ANIL KUMAR GUPTA Vs. BANK OF BARODA
LAWS(DR)-2004-11-1
DEBTS RECOVERY APPELLATE TRIBUNAL
Decided on November 24,2004

Appellant
VERSUS
Respondents

JUDGEMENT

K.S.Kumaran, - (1.) THE respondent-Bank of Baroda (hereinafter referred to as "the respondent-bank") filed O. A. No. 363 of 2000 before the Debt Recovery Tribunal, Jaipur (hereinafter referred to as "the DRT"), against the appellants (defendants Nos. 2 and 1, respectively, in the O. A., and hereinafter referred to as "the appellants-defendants") and Mr. Satya Prakash Goel. THE learned presiding officer of the Debt Recovery Tribunal passed the final order dated October 21, 2002, for the recovery of Rs. 10,51,706 with interest and costs from defendants Nos. 1 to 3 jointly and severally. THE appellants-defendants filed a miscellaneous application before the Debt Recovery Tribunal to set aside the order setting them ex parte on June 25, 2001, and the ex parte final order dated October 21, 2002. THEy also filed an application under section 5 of the Limitation Act, 1963, for excusing the delay, if any, in filing the above said application. THE learned presiding officer of the Debt Recovery Tribunal, by the impugned order dated June 9, 2003, dismissed the said application to set aside the ex parte order holding that the same was not filed within limitation, and that the first defendant intentionally avoided the service of the summons.
(2.) Aggrieved, the appellants-defendants have come forward with this appeal. The respondent-bank has filed a suitable reply opposing the appeal, and the appellants have filed a rejoinder. I have heard counsel for both the sides, and perused the records.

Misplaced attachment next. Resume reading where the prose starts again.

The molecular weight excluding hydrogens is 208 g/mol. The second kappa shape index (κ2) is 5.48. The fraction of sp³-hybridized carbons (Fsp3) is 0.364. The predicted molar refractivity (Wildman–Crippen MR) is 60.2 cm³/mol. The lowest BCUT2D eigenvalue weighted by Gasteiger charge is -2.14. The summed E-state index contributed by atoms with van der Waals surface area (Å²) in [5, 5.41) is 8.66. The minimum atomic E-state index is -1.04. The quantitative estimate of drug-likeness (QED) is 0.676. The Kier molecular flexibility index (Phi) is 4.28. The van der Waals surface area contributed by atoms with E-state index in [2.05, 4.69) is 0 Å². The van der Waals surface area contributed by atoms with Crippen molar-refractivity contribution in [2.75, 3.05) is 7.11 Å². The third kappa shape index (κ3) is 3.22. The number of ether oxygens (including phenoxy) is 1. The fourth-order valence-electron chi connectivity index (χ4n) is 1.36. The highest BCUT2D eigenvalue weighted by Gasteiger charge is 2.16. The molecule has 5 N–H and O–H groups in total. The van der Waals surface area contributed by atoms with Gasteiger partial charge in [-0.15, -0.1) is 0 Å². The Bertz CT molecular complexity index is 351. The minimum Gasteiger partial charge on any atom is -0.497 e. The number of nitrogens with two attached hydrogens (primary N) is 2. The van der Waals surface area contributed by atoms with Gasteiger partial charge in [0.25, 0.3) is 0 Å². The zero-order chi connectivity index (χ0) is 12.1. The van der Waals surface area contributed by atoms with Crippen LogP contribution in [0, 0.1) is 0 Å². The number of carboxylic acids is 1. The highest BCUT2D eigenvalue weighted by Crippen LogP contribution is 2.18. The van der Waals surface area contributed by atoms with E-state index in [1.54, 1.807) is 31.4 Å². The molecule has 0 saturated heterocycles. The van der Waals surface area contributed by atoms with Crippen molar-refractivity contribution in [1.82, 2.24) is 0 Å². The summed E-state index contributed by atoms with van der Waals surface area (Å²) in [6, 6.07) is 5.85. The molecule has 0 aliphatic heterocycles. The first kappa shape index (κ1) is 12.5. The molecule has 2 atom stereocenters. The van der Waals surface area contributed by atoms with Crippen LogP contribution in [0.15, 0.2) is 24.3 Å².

(3.) LEARNED counsel for the appellants-defendants contends that the first appellant-Anil Kumar Gupta was seriously ill, and was suffering from pancreatitis while his father was suffering from heart ailment, and, therefore, he had gone out of his place of residence, namely, Sriganganagar to Delhi. LEARNED counsel for the appellants-defendants contends that, therefore, the summons were returned by the postman reporting that he (the appellant) was out of station, namely, Sriganganagar. LEARNED counsel for the appellants-defendant further contends that the respondent-bank, in order to deprive the appellants-defendants of an opportunity to defend the O. A., got the notices published in the newspaper Dainik Navjyoti on May 25, 2001, which is not circulated in Sriganganagar, and got the ex parte order. LEARNED counsel for the appellants-defendants contends that since the first appellant was not in Sriganganagar but was taking treatment in Delhi, he could not know about the publication made on May 25, 2001. He further contends that on November 6, 2002, when the first appellant came to Sriganganagar, he was informed by his sister-in-law that on October 31, 2002, she had received the copy of the final order dated October 21, 2002. LEARNED counsel for the appellants-defendants further contends that thereafter the certified copies of all the papers were obtained through counsel on November 28, 2002 and then came to know about these proceedings. LEARNED counsel for the appellants-defendants contends that it cannot, in the circumstances, be stated that the first appellant-defendant avoided the receipt of the summons and, therefore, there was no ground for ordering substituted service by publication of the notice in the newspaper. He also contends that the copy of the final order dated October 21, 2002, itself was made ready for despatch on October 28, 2002 and had been received on October 31, 2002, by the sister-in-law of the first appellant. He, therefore, contends that the application filed by the appellants-defendants on November 29, 2002, to set aside the ex parte final order is in time, since it had been filed within 30 days of knowledge.;


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